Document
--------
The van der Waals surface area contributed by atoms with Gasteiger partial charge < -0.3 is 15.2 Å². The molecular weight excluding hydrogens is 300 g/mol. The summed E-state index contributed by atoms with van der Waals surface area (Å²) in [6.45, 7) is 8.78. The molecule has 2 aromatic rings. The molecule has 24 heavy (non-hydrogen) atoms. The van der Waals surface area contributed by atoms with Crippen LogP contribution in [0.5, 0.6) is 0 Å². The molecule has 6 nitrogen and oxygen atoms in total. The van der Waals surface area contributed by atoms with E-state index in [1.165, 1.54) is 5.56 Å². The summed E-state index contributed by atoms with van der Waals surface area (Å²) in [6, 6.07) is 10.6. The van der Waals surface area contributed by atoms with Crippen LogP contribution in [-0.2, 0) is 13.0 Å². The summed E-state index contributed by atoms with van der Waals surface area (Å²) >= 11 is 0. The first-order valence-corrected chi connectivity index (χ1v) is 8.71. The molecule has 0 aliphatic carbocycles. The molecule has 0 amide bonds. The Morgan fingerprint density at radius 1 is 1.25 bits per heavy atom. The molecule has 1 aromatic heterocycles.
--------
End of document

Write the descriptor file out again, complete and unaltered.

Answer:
The van der Waals surface area contributed by atoms with Gasteiger partial charge < -0.3 is 15.2 Å². The molecular weight excluding hydrogens is 300 g/mol. The summed E-state index contributed by atoms with van der Waals surface area (Å²) in [6.45, 7) is 8.78. The molecule has 2 aromatic rings. The molecule has 24 heavy (non-hydrogen) atoms. The van der Waals surface area contributed by atoms with Crippen LogP contribution in [0.5, 0.6) is 0 Å². The molecule has 6 nitrogen and oxygen atoms in total. The van der Waals surface area contributed by atoms with E-state index in [1.165, 1.54) is 5.56 Å². The summed E-state index contributed by atoms with van der Waals surface area (Å²) in [6, 6.07) is 10.6. The van der Waals surface area contributed by atoms with Crippen LogP contribution in [-0.2, 0) is 13.0 Å². The summed E-state index contributed by atoms with van der Waals surface area (Å²) >= 11 is 0. The first-order valence-corrected chi connectivity index (χ1v) is 8.71. The molecule has 0 aliphatic carbocycles. The molecule has 0 amide bonds. The Morgan fingerprint density at radius 1 is 1.25 bits per heavy atom. The molecule has 1 aromatic heterocycles.